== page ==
In the section I was assigned to survey the opposite shore is well within sight and systematic counting is easy. In contrast, in the northern sections, where the distant shores are hardly visible, only imaginary lines across the water divide one search area from the next. We listened in to the usual two-way radio discussions about who should be counting all those swans that had just moved from bay to shore. (The buoys that had been positioned the previous year to facilitate the count had not survived the plundering of summer visitors.)
With spotting scope mounted on sturdy tripod, I counted methodically: Pied Cormorants, Silver Gulls, Pelicans, Pacific Gulls, Great Egrets, White-faced Herons, and GODWITS! I counted the single file of 37 Godwits many times, an excuse to watch these wonderful birds as they foraged in the shallow water adjacent to a sand spit. There were also Red-Necked Stints and Double-banded Plovers, a small flotilla of Hoary Headed Grebes and one Great Crested Grebe. I caught a glimpse, and then it dived and disappeared as grebes are wont to do.
Moulting Lagoon is one of ten sites in Tasmania listed under the Ramsar agreement as a wetland of international significance. It is the most important breeding and foraging habitat for Black Swans in Tasmania with numbers reaching over 14,000 in dry years. Many species of waterfowl, including Australasian Shelducks and Chestnut Teal, congregate in late summer; flocks of migratory waders, including Greenshank and Sharp-tailed Sandpiper visit the lagoon; it also has several rare and threatened plant species and unusual geological formations.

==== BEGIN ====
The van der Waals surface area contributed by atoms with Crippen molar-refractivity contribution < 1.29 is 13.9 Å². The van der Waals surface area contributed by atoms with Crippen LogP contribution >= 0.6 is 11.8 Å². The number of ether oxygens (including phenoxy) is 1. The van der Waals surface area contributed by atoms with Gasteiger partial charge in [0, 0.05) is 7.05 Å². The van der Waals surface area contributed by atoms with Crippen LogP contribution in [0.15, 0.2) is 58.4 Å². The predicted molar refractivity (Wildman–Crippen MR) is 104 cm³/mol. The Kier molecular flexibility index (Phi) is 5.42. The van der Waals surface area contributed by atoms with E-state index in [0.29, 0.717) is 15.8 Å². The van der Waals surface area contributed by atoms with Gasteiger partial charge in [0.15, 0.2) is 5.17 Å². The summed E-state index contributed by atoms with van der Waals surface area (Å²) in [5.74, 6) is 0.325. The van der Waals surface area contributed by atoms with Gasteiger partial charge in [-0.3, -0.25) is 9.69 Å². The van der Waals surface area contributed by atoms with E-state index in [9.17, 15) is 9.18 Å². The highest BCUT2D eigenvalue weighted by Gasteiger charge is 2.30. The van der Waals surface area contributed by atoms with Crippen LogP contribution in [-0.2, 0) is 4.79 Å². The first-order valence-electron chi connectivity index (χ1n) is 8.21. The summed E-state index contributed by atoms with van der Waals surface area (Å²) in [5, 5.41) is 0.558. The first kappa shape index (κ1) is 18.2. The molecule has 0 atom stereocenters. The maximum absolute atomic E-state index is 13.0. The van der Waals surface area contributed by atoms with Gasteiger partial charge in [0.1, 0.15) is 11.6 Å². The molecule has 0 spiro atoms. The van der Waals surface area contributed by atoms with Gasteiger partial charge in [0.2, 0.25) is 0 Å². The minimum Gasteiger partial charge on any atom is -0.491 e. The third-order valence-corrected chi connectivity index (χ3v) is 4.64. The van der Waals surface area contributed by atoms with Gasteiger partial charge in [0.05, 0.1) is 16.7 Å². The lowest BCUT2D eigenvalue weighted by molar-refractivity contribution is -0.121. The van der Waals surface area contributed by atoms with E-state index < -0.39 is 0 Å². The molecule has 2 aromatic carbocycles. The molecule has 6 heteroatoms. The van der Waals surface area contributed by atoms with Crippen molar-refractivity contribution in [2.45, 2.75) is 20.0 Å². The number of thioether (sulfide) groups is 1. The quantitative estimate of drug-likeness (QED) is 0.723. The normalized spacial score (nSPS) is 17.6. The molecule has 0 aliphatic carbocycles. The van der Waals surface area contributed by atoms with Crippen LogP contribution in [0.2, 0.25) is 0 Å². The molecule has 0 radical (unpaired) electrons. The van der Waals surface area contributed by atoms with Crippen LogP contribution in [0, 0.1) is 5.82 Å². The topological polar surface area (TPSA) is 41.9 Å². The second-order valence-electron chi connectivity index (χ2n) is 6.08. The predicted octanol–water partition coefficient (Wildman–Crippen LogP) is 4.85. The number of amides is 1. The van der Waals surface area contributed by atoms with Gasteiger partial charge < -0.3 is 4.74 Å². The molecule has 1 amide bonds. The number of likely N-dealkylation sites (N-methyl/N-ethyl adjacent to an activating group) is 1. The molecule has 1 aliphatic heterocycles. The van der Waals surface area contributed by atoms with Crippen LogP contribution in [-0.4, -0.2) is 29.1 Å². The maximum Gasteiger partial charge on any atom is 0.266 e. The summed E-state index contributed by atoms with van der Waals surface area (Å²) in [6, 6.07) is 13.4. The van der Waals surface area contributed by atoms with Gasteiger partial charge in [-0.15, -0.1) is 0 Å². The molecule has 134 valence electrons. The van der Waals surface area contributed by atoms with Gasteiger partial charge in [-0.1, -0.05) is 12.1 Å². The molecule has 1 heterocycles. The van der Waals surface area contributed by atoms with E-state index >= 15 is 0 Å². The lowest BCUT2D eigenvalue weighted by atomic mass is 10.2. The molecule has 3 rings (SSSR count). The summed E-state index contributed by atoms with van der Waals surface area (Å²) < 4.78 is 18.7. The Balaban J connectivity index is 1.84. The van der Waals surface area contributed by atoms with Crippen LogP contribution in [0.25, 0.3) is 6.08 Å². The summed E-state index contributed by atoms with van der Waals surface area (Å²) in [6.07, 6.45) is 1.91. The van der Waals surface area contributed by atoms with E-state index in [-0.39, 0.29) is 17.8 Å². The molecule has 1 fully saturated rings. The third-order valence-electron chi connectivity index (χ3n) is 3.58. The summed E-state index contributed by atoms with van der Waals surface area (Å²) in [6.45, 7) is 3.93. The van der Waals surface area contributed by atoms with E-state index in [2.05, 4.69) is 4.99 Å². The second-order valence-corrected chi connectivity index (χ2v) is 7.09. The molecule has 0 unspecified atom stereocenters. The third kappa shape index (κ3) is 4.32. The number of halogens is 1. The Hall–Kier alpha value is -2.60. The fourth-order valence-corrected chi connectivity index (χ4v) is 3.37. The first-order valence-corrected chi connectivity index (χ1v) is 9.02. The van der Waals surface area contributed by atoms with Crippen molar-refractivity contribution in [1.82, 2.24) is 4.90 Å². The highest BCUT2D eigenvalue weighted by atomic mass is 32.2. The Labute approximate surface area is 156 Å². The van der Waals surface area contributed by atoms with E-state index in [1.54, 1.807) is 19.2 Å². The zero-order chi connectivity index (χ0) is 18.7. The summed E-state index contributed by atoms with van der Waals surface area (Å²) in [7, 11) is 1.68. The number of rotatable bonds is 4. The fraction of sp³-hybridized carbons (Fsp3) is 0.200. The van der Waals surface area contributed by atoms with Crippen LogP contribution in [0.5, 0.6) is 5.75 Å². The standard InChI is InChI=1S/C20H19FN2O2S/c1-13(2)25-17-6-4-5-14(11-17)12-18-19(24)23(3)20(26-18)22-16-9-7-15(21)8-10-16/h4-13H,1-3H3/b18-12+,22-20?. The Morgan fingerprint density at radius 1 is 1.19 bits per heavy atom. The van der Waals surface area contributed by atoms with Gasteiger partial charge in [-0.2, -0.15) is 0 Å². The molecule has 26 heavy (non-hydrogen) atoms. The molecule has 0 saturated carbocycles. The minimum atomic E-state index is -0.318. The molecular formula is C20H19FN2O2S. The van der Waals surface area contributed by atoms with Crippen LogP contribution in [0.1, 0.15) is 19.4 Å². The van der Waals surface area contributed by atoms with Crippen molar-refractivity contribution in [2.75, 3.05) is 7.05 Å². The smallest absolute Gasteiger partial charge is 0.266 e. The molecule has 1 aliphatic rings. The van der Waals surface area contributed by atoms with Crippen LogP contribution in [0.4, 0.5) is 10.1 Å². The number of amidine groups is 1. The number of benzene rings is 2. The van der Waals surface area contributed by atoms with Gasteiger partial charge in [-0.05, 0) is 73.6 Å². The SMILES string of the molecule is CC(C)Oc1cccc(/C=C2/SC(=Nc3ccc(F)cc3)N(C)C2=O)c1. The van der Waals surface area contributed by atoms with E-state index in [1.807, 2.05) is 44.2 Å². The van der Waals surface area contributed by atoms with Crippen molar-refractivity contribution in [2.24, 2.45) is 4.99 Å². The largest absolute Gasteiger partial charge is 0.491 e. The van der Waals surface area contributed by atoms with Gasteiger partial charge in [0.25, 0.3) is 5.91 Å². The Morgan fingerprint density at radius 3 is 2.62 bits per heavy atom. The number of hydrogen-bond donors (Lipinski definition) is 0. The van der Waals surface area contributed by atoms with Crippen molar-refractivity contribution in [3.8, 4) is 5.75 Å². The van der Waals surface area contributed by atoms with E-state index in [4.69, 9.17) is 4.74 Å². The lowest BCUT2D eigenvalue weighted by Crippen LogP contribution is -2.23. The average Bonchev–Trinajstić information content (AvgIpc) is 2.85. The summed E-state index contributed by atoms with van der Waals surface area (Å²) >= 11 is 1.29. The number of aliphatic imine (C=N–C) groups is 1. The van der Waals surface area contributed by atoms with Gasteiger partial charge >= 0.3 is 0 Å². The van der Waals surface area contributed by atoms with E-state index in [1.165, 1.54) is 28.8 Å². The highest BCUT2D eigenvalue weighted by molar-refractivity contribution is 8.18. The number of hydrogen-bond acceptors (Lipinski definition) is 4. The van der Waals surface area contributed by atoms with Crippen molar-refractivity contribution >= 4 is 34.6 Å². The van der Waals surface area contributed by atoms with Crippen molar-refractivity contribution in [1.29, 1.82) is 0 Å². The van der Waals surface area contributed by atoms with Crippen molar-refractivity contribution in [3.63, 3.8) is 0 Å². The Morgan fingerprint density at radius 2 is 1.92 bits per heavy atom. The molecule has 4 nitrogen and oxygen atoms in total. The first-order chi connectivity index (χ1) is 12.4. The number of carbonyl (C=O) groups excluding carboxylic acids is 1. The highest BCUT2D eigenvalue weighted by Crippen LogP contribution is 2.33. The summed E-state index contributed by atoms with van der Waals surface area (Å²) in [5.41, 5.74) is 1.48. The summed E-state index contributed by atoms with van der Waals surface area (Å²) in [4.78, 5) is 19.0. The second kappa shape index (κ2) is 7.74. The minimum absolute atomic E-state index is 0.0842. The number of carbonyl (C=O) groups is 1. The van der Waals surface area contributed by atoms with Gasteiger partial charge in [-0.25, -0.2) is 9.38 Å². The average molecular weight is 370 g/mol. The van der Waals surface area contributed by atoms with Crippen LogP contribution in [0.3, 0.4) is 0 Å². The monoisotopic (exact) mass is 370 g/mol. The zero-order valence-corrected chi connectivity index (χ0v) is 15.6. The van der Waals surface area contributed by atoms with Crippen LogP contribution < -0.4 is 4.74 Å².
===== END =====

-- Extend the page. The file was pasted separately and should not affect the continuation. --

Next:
Seeing large numbers of birds in such a beautiful location is an amazing experience. For me, it's an opportunity to observe species, particularly grebes, I seldom encounter but for which I have a particular fondness.
Grebes are ancient birds that superficially resemble loons. This similarity is believed to be the result of evolutionary convergence for grebes are neither related to loons nor to any other group of birds.
Grebes are superbly adapted for an aquatic life. Their legs are situated well back on their body and their partially webbed feet and lobed toes propel them during their underwater pursuits of prey. But attributes for an aquatic existence are unsuitable for terrestrial activities; they are ungainly on land and some are unable to walk. Consequently their nests, floating platforms of plant material, are usually hidden in reed beds at the water’s edge. When they perceive danger they tend to dive rather than fly and when then do resort to flying they first skitter across the water, their toes acting like mini hydrofoils, before their fast flapping wings lift their bodies just above the surface.
Though reluctant to fly most don't lack the necessary skills or equipment to do so. In fact some grebes are migratory and fly long distances, usually at night. In Australia with its unpredictable climate and ephemeral wetlands grebes and other waterfowl must travel far and wide in search of suitable water bodies. In contrast, some species that live on remote lakes have lost the ability to fly and several species have become extinct.